There is another aspect to this. When spiritual teachers get sick, it’s an opportunity for them to explore how to relate to it which in turn may benefit others. It may help them mature and deepen as human beings, and clarify what’s really there – in contrast to what at first appears to be there (which may include recognizing it as love, and finding genuine love for it). That’s not “why” they get sick, but it’s a possible outcome.
In discussions, some people argue for or against a particular image of God, without acknowledging that it’s one of many possible – and existing – images of God. I especially notice this among some atheists, such as Richard Dawkins. It’s unfortunate since it tends to distract from the intended focus of the discussion, and it can also come across as (a) intellectually dishonest, (b) myopic, (c) valuing shock value over accuracy, and (d) lack of interest in sincerely exploring the topic.
For instance, Richard Dawkins often argue against a Christian image of God, and even one particular image of God found among some Christians. (I am not even sure if they would agree with how he represents their views.) Other Christians have other images, as do other religions and spiritual traditions. And some of these are quite compatible with science.
For instance, Daoism and Buddhism, when approached with curiosity and a scientific approach, are very much compatible with science. And if reality – as it is – is called God, then science is one of the ways we can explore God.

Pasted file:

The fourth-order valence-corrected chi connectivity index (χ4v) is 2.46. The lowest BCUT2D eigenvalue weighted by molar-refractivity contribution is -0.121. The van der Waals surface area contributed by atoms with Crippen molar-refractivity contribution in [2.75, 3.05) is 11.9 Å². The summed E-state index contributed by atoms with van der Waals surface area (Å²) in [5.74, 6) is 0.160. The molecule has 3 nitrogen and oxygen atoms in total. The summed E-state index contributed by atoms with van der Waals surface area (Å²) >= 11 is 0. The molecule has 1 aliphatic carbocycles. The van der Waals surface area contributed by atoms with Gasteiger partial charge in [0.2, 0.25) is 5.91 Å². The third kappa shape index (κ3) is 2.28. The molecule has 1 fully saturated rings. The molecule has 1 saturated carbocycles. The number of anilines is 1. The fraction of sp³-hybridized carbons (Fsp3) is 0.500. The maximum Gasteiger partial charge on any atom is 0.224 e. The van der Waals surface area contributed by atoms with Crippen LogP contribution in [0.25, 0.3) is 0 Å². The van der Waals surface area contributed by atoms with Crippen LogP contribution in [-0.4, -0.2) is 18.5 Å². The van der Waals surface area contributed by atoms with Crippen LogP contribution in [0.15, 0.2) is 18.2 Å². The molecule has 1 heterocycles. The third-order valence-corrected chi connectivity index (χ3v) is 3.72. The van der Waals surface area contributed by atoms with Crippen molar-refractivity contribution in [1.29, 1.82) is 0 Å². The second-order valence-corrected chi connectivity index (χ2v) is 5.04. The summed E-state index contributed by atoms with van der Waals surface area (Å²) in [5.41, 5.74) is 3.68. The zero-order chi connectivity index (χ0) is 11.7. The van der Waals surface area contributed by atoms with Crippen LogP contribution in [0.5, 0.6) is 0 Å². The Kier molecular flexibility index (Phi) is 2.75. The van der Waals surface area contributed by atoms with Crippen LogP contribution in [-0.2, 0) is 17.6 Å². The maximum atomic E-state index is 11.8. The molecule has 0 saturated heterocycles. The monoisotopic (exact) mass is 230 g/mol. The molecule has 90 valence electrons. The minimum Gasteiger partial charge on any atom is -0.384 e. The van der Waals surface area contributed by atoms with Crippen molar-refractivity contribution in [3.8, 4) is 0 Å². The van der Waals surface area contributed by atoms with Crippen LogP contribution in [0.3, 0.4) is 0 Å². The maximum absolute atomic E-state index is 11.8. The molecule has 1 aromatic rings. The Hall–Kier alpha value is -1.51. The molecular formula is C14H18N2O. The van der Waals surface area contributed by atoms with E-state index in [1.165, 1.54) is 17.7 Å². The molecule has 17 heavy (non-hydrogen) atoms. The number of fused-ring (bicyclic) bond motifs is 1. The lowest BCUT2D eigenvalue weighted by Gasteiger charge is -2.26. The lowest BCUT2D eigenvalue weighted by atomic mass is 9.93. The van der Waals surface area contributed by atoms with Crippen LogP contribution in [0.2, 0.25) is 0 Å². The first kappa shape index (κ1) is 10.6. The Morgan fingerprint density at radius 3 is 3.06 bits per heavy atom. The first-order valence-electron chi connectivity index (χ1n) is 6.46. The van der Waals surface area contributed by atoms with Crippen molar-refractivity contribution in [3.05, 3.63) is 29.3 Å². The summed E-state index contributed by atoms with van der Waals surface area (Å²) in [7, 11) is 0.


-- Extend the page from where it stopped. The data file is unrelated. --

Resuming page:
This seems very obvious, which is why I usually don’t write about these topics, but I thought I would mention it this time.
I started a more intentional dental care last week, which included using my Sonicare brush again (after some months off), and experimenting with oil swishing (“oil pulling”), in addition to the usual flossing and rinsing with salt water, and also being more intentional about the diet (for good oral health). I found this video and Joey Lott’s book helpful.
After a couple of days, I noticed my gums felt a bit sore, and this changed into stronger pain (tooth ache?) the last few days. I initially thought it was related to using the Sonicare again, or perhaps the oil swishing, and then wondered if it was a regular tooth ache (signalling I need to visit the dentist soon) that just happened to coincide with slightly changing how I take care of my gums and teeth.
In any case, it’s been quite painful and it gave me an opportunity to explore pain.
I reminded myself that pain is essential for our survival. It shows us that something is wrong, and needs to be taken care of. And it’s occasional intensity reminds us of how stubborn and dense we can be.
I spent some time with it. You are welcome here. Thank you for protecting me. Thank you for your love for me. I love you. (This brought up some resistance and fear, which I also welcomed.)
I explored it using the Living Inquiries. Look at the word “pain”, is that word in pain? Look at the images of the pain, are those images in pain. Feel the sensations, are those sensations in pain? This helped me see that I cannot find pain, as it initially appeared. It’s made up for words, images and sensations, and each of these are fine.
And…. I have taken some pain killers (I figured out which one worked the best), got the name of a good (?) holistic dentist in Oslo (which is good to know in any case), figured out that sitting up slightly while sleeping reduced the pain (reduced the blood pressure in the mouth), and I plan to go to the dentist soon if the pain continues. This is a reminder that inquiry and “inner work” goes hand in hand with, and even supports, practical and good common-sense action.